- Slides: 38
Chapter 11 Sampling Design
Chapter Objectives • define sampling, sample, population, element, subject and sampling frame • describe and discuss the different probability and nonprobability sampling designs • identify the use of appropriate sampling designs for different research purposes • discuss precision and confidence • estimate sample size • discuss efficiency in sampling • discuss generalisability in the context of sampling designs
The Principles of Sampling Design
Population, Element, Sampling Frame, Sample and Subject • Population (or target population) • entire group of people, events or things of interest that the researcher wishes to investigate • Element • a single member of the population • Sampling Frame • a listing of all the elements in the population from which the sample is drawn • Sample • a subset of the population • Subject • a single member of the sample
Relationship between Population, Sampling Frame and Sample
Relationship between Sample Statistics and Population Parameters
Advantages of Sampling • Less costs – cheaper than studying whole population • Less errors due to less fatigue – better results • Less time – quicker • Destruction of elements avoided – eg bulbs
Normal Distibution in a Population As the sample size n increases, the means of the random samples taken from practically any population approach a normal distribution with mean μ and standard deviation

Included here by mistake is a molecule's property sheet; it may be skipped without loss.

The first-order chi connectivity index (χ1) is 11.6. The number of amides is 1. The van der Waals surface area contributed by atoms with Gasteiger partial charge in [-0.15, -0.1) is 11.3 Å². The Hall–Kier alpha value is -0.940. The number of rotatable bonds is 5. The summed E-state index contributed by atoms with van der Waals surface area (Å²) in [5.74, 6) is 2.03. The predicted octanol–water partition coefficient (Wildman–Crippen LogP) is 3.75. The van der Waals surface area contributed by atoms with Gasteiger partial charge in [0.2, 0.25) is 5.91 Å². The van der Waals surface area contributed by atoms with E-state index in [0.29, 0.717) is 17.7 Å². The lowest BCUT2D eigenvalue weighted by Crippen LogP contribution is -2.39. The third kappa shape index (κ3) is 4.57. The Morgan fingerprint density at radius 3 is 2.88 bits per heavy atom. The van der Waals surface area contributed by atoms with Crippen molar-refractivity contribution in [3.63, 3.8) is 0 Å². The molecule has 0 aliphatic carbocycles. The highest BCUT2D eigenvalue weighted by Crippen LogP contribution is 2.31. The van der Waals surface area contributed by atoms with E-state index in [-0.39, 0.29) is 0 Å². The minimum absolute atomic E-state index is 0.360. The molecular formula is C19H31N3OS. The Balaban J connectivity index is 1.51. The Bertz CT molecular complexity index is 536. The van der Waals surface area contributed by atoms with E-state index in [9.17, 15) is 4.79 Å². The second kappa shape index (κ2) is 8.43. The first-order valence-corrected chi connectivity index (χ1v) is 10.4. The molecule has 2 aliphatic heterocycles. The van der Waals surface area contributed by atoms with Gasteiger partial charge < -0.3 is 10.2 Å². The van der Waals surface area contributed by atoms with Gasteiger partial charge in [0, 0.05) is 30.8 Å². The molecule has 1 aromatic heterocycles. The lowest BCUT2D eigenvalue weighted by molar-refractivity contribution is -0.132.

Representativeness of Samples • If the sample mean is much > than the population mean μ then the sample would overestimate the true population mean • If the sample mean is much < than the population mean μ then the sample would underestimate the true population mean • The more representative the sample is of the population, the more generalisable are the findings of the research.
Preparing a Sampling Design
Probability & Non-probability Sampling • Probability Sampling – the elements in the population have some known chance or probability of being selected as sample subjects • Non-probability Sampling – the elements do not have a known or predetermined chance of being selected as subjects
Probability Sampling • Simple random sampling – every element in the population has a known and equal chance of being selected as a subject • Complex (or restricted) probability sampling – procedures to ensure practical viable alternatives to simple random sampling, at lower costs, and greater statistical efficiency
Simple Random Sampling • Is the most representative of the population for most purposes • Disadvantages are: – Most cumbersome and tedious – The entire listing of elements in population frequently unavailable – Very expensive – Not the most efficient design
Complex Probability Sampling • • • Systematic sampling Stratified random sampling Cluster sampling Area sampling Double sampling